EPIDEMIOLOGY AND PATHOPHYSIOLOGY
AF is the most common human arrhythmia and is characterized by chaotic contraction of the atrium. Mechanisms of AF can be divided into the mechanisms of initiation and mechanisms of perpetuation of arrhythmia. There are three widely held theories on the mechanisms of AF perpetuation: multiple random propagating wavelets, focal electrical discharges, and localized reentrant activity with fibrillatory conduction.
Multiple Wavelet Hypothesis
In 1959, Moe and Abildskov proposed the multiple wavelet hypothesis.1,2 This theory was experimentally confirmed in 1985 by the work of Allessie and colleagues.3 According to this hypothesis, AF results from the presence of multiple independent wavelets occurring simultaneously and propagating randomly throughout the LA and RA. This model suggests that the number of wavelets at any point in time depends on the atrial conduction velocity, refractory period, and excitable mass. The perpetuation of AF appears to require at least four to six coexisting wavelets and is favored by slowed conduction, shortened refractory periods, and increased atrial mass. One of the practical implications of this hypothesis was the fact that chronic AF could be cured in some patients by the placement of multiple surgical lesions (maze procedure) to compartmentalize the atria into regions presumably unable to sustain multiple wavelet reentry.5
Despite the fact that this theory was widely accepted, this hypothesis failed to answer many questions, such as why AF exhibits consistent spatial nonuniformities in rate and activation vectors, how ablation may terminate AF relatively early, in some cases before compartmentalization of meandering wavelets, or why extensive ablation often has little acute impact.6-8
In clinical practice, the concept of focal triggers as a cause of AF was verified to the greatest extent by Haissaguerre and colleagues who found that ectopic beats from the pulmonary veins initiated AF and that a localized catheter ablation procedure to eliminate these triggers could cure AF in some patients.9-11 This important finding made the pulmonary veins and the posterior wall of the LA the primary targets to cure AF.
Based on animal models, some authors have proposed that in the presence of an appropriately heterogeneous AF substrate a focal trigger can result in sustained high-frequency reentrant AF drivers (rotors).12-15 The waves that emerge from the rotors undergo spatially distributed fragmentation and give rise to fibrillatory conduction. In the early 1990s, Schuessler and colleagues demonstrated in an isolated canine RA that with increasing concentrations of acetylcholine, activation patterns characterized by multiple reentrant circuits converted to a single, relatively stable, high-frequency reentrant circuit that resulted in fibrillatory conduction.15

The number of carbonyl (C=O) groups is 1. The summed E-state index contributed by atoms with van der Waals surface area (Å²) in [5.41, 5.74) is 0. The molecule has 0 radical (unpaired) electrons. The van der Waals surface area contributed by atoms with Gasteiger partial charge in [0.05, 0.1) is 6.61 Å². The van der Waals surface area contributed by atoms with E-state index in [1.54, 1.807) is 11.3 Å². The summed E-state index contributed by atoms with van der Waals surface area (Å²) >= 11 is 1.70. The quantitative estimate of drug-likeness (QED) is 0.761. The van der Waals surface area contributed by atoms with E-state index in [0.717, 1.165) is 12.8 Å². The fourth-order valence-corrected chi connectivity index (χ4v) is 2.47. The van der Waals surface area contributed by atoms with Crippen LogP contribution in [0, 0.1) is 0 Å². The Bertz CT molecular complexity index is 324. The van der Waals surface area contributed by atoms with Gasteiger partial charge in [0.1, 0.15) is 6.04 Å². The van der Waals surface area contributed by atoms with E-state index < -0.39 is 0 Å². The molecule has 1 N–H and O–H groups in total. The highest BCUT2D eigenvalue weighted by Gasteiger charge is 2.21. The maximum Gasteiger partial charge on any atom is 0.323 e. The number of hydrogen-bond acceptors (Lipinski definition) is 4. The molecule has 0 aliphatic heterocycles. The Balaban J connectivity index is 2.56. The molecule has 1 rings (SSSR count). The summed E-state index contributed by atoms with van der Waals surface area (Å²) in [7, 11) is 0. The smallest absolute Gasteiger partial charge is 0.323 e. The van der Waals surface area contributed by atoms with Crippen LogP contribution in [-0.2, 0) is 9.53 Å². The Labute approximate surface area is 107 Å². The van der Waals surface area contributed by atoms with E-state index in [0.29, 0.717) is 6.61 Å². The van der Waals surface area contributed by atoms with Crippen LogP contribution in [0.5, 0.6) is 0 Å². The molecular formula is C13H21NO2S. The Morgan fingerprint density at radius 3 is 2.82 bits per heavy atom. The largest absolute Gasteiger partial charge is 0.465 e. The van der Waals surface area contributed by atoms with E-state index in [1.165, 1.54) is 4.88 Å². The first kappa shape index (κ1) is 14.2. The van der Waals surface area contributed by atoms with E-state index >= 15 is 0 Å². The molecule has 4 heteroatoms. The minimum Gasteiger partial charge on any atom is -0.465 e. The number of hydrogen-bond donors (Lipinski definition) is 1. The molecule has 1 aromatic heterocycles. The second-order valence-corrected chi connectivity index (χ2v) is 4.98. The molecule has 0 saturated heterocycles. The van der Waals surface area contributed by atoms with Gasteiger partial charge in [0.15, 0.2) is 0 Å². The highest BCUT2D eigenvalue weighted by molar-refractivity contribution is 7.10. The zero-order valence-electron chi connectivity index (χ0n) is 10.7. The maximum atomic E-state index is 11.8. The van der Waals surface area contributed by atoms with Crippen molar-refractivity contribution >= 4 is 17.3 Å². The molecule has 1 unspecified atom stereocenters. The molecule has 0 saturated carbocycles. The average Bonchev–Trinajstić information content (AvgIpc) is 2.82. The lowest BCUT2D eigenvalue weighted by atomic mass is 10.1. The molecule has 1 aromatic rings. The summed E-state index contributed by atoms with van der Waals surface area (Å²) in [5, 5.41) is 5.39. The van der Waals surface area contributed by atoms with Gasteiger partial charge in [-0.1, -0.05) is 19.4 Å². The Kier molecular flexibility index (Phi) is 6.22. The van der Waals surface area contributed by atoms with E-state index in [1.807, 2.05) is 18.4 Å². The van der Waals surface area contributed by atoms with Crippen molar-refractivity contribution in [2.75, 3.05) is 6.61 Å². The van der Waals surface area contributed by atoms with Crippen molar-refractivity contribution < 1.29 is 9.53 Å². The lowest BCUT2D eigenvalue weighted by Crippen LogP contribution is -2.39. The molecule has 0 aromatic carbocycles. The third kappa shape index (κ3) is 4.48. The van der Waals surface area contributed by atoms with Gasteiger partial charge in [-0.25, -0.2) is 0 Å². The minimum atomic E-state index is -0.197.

In humans, multiple studies have used spectral analysis and dominant frequency mapping as a surrogate for localized AF sources, with ablation at these sites resulting in prolongation of the AF cycle length and termination of paroxysmal AF, indicating their role in the maintenance of AF.16,17 Recent human studies have directly demonstrated, for the first time, that a majority of AF patients exhibit rotors and focal impulses where targeted ablation alone can acutely eliminate AF.18,19
Identifying and Ablating AF Rotors
During the EP study, a 64-pole basket catheter (see Figure 39-1) is introduced through an 8.5-F steerable sheath to the RA and then to the LA after transseptal puncture. The basket catheter has a unique, flexible basket design that conforms to atrial anatomy to aid in accurate placement and to save repositioning time. The 64 electrodes provide comprehensive, real-time 3-D information in a single beat. The average interelectrode spacing of 4 to 8 mm is sufficient to detect small reentry circuits in human atria. Care should be taken to optimize the contact between the atrial wall and the catheter’s electrodes by using fluoroscopy, electrogram analysis, and intracardiac echocardiography. An ACT of more than 300 seconds should be maintained throughout the procedure to prevent thromboembolic complications. After appropriate positioning of the basket catheter and placement of a unipolar catheter as a reference, AF is induced in patients who present in normal sinus rhythm by decremental atrial pacing or with a high dose of isoproterenol.